The 50 freeway is being widened as we speak where it meets the 28 freeway. In Chantilly near all those car dealerships.

The 7 freeway is being widened as we speak where it meets the 193 freeway.

The 50 freeway and the 7 freeway run both east and west.

Again, your theory makes no sense. Try again.

Why are there so many tickets in the first place?  Police spend most of their time, and my tax dollars, to targeting motorists.  They have to get their return.  Quotas, quotas, quotas…..

Cut the excessive growth of government and you’ll reduce housing, needs for roads and useless public transportation

Riverside Pkwy, Fort Evans, nor Belmont Ridge will help with the issues of traveling towards work for people.

Belmont Ridge is for a new North South connector not West to East.

Lots of roads need widening locally that has nothing to do with 50, 7, or 267.

That is why they are widening Riverside Pkwy and Fort Evans around River Creek Pkwy. They are also planning on widening Belmont Ridge Rd to 4 lanes. So your theory makes no sense.

50% of Loudoun residents work outside the county. FFX and Montgomery counties got it right and most employers choose those counties to re-locate. 

FBI did not even consider Loudoun as a proposed site and rightfully so due to virtually no public transportation, and high cost of living. PG county deserves it the most to give them a boost in their local economy.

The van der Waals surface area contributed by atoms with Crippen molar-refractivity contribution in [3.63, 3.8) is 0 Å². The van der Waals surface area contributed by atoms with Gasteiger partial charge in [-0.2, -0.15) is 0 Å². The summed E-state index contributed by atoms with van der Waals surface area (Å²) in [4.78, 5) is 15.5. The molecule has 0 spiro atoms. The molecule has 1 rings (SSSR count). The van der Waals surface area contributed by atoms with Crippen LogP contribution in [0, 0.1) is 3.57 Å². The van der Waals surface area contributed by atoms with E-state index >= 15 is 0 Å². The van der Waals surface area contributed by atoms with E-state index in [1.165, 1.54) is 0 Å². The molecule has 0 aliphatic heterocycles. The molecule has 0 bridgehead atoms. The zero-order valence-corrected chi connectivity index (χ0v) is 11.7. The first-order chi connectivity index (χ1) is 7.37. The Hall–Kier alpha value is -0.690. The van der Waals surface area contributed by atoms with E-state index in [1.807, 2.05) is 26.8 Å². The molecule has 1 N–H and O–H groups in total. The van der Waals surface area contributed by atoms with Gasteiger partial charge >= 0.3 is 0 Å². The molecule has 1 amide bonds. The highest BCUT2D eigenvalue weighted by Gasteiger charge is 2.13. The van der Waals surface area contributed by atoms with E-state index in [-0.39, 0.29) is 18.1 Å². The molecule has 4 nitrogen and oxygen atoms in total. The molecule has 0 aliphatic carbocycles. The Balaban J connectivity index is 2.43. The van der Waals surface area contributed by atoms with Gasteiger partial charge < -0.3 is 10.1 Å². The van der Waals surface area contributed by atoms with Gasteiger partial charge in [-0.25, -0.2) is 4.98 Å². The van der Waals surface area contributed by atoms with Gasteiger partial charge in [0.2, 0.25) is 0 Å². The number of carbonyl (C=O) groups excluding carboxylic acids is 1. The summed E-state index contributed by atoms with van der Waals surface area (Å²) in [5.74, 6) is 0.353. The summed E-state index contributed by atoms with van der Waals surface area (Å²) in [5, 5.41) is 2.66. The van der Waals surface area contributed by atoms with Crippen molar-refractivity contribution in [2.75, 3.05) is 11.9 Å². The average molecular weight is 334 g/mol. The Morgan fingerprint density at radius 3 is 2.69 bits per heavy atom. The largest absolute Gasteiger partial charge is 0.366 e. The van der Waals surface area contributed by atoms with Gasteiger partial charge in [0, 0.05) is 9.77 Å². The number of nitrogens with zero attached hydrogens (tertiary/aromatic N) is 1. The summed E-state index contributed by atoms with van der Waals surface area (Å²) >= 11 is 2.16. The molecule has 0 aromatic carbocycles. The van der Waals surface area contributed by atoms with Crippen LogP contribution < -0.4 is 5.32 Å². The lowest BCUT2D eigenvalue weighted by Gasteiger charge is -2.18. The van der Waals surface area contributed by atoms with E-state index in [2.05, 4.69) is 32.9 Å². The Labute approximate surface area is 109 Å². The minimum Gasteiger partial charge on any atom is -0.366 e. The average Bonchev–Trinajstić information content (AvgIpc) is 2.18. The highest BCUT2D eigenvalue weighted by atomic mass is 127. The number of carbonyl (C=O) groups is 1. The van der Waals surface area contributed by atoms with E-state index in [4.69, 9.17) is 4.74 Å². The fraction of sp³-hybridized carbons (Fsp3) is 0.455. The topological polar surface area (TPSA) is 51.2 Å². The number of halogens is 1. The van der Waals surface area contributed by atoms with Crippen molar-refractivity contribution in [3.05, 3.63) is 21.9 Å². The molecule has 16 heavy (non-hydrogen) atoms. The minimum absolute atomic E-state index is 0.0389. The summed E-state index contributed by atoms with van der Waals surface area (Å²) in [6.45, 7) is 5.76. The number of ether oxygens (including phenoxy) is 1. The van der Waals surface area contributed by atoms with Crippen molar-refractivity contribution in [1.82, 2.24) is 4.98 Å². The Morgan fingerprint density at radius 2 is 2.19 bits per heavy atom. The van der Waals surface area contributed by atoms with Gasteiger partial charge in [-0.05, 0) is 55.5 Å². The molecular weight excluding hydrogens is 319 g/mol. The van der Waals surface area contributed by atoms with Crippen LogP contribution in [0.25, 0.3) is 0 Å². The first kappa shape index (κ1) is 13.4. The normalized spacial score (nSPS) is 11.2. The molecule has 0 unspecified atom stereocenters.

You cannot widen most of the roads at this point. The only option if to build better public transportation which most other nations and many cities figured out long ago. 70 cars is equal to one bus. As to not building more homes keep dreaming, already enough homes are approved to double our population in the next 15-20 years.

Much of the growth is near the two Loudoun stations which is why id got so much support from the public in polls. They will server Broadlands, Brambleton, and Stone ridge well as that area continues to build up.

Anyway my commute is about 20 minutes most days, thank god, despite how terrible drivers on 28 up to Waxpool.

“According to the study by consumer finance site NerdWallet.com, the average commute in Virginia takes 27.9 minutes, which is the sixth longest commute in the nation”

Assuming this is for a one way commute I would be very happy if I had a 27.9 minute drive to work. It is about double that one way for me.

We need to build more roads, and widen the ones we have, and stop building homes/apartments.

Metro is not a solution. Most of us live too far from even the proposed Ashburn stations. I live in Lansdowne, and it will be at least a 20 minute drive.  I will continue to drive, it will be hard to get me out of my car.

I think that depends on your age and record. My insurance did not go up when I got a speeding ticket 5 years ago. However as a teen it was killer when I got one.